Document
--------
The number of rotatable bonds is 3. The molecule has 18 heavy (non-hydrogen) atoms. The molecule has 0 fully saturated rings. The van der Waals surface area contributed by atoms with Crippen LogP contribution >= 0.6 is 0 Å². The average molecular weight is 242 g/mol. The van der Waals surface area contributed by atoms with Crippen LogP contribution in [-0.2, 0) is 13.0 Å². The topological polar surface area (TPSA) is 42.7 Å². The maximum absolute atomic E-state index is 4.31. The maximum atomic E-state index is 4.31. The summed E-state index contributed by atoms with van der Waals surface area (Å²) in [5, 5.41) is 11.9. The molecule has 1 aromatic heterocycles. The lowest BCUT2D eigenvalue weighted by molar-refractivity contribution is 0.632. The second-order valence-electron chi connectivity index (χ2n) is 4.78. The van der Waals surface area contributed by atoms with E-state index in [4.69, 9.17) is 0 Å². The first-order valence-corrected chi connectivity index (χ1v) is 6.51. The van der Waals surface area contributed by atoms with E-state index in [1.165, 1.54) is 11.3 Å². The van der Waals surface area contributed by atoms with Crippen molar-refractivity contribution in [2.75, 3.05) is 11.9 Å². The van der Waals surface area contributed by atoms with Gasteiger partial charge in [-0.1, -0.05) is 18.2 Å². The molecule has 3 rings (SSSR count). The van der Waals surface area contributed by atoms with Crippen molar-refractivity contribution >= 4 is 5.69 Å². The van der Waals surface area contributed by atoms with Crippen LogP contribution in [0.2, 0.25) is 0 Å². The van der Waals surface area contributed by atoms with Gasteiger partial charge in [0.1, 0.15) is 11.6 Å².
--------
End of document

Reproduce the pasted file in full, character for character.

The number of rotatable bonds is 3. The molecule has 18 heavy (non-hydrogen) atoms. The molecule has 0 fully saturated rings. The van der Waals surface area contributed by atoms with Crippen LogP contribution >= 0.6 is 0 Å². The average molecular weight is 242 g/mol. The van der Waals surface area contributed by atoms with Crippen LogP contribution in [-0.2, 0) is 13.0 Å². The topological polar surface area (TPSA) is 42.7 Å². The maximum absolute atomic E-state index is 4.31. The maximum atomic E-state index is 4.31. The summed E-state index contributed by atoms with van der Waals surface area (Å²) in [5, 5.41) is 11.9. The molecule has 1 aromatic heterocycles. The lowest BCUT2D eigenvalue weighted by molar-refractivity contribution is 0.632. The second-order valence-electron chi connectivity index (χ2n) is 4.78. The van der Waals surface area contributed by atoms with E-state index in [4.69, 9.17) is 0 Å². The first-order valence-corrected chi connectivity index (χ1v) is 6.51. The van der Waals surface area contributed by atoms with E-state index in [1.165, 1.54) is 11.3 Å². The van der Waals surface area contributed by atoms with Crippen molar-refractivity contribution in [2.75, 3.05) is 11.9 Å². The van der Waals surface area contributed by atoms with Gasteiger partial charge in [-0.1, -0.05) is 18.2 Å². The molecule has 3 rings (SSSR count). The van der Waals surface area contributed by atoms with Crippen molar-refractivity contribution >= 4 is 5.69 Å². The van der Waals surface area contributed by atoms with Crippen LogP contribution in [0.2, 0.25) is 0 Å². The van der Waals surface area contributed by atoms with Gasteiger partial charge in [0.1, 0.15) is 11.6 Å².